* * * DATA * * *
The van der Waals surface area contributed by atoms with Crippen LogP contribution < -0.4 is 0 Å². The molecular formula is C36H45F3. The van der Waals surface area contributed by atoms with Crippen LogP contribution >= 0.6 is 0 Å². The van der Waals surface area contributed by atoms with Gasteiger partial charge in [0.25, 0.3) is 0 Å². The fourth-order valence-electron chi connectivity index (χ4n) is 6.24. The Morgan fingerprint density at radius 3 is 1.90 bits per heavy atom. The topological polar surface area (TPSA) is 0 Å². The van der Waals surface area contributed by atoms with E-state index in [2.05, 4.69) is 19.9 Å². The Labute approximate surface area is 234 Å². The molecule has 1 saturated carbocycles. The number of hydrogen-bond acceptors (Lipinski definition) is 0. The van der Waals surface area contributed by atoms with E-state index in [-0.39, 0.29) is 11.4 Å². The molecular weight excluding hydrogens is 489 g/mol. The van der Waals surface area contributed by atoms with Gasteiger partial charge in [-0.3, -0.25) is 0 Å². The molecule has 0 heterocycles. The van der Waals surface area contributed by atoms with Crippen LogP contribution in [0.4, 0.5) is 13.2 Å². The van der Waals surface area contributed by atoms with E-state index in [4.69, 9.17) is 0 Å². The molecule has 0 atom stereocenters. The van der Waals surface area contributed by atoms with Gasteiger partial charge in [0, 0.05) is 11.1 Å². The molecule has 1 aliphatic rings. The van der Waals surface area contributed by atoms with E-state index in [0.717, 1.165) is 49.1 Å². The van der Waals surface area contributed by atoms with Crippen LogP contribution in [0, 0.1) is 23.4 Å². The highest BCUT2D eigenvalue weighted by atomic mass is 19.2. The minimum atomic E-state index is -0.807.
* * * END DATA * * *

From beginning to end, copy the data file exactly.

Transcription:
The van der Waals surface area contributed by atoms with Crippen LogP contribution < -0.4 is 0 Å². The molecular formula is C36H45F3. The van der Waals surface area contributed by atoms with Crippen LogP contribution >= 0.6 is 0 Å². The van der Waals surface area contributed by atoms with Gasteiger partial charge in [0.25, 0.3) is 0 Å². The fourth-order valence-electron chi connectivity index (χ4n) is 6.24. The Morgan fingerprint density at radius 3 is 1.90 bits per heavy atom. The topological polar surface area (TPSA) is 0 Å². The van der Waals surface area contributed by atoms with E-state index in [2.05, 4.69) is 19.9 Å². The Labute approximate surface area is 234 Å². The molecule has 1 saturated carbocycles. The number of hydrogen-bond acceptors (Lipinski definition) is 0. The van der Waals surface area contributed by atoms with E-state index in [-0.39, 0.29) is 11.4 Å². The molecular weight excluding hydrogens is 489 g/mol. The van der Waals surface area contributed by atoms with Gasteiger partial charge in [-0.3, -0.25) is 0 Å². The molecule has 0 heterocycles. The van der Waals surface area contributed by atoms with Crippen LogP contribution in [0.4, 0.5) is 13.2 Å². The van der Waals surface area contributed by atoms with E-state index in [4.69, 9.17) is 0 Å². The molecule has 0 atom stereocenters. The van der Waals surface area contributed by atoms with Gasteiger partial charge in [0, 0.05) is 11.1 Å². The molecule has 1 aliphatic rings. The van der Waals surface area contributed by atoms with E-state index in [0.717, 1.165) is 49.1 Å². The van der Waals surface area contributed by atoms with Crippen LogP contribution in [0, 0.1) is 23.4 Å². The highest BCUT2D eigenvalue weighted by atomic mass is 19.2. The minimum atomic E-state index is -0.807.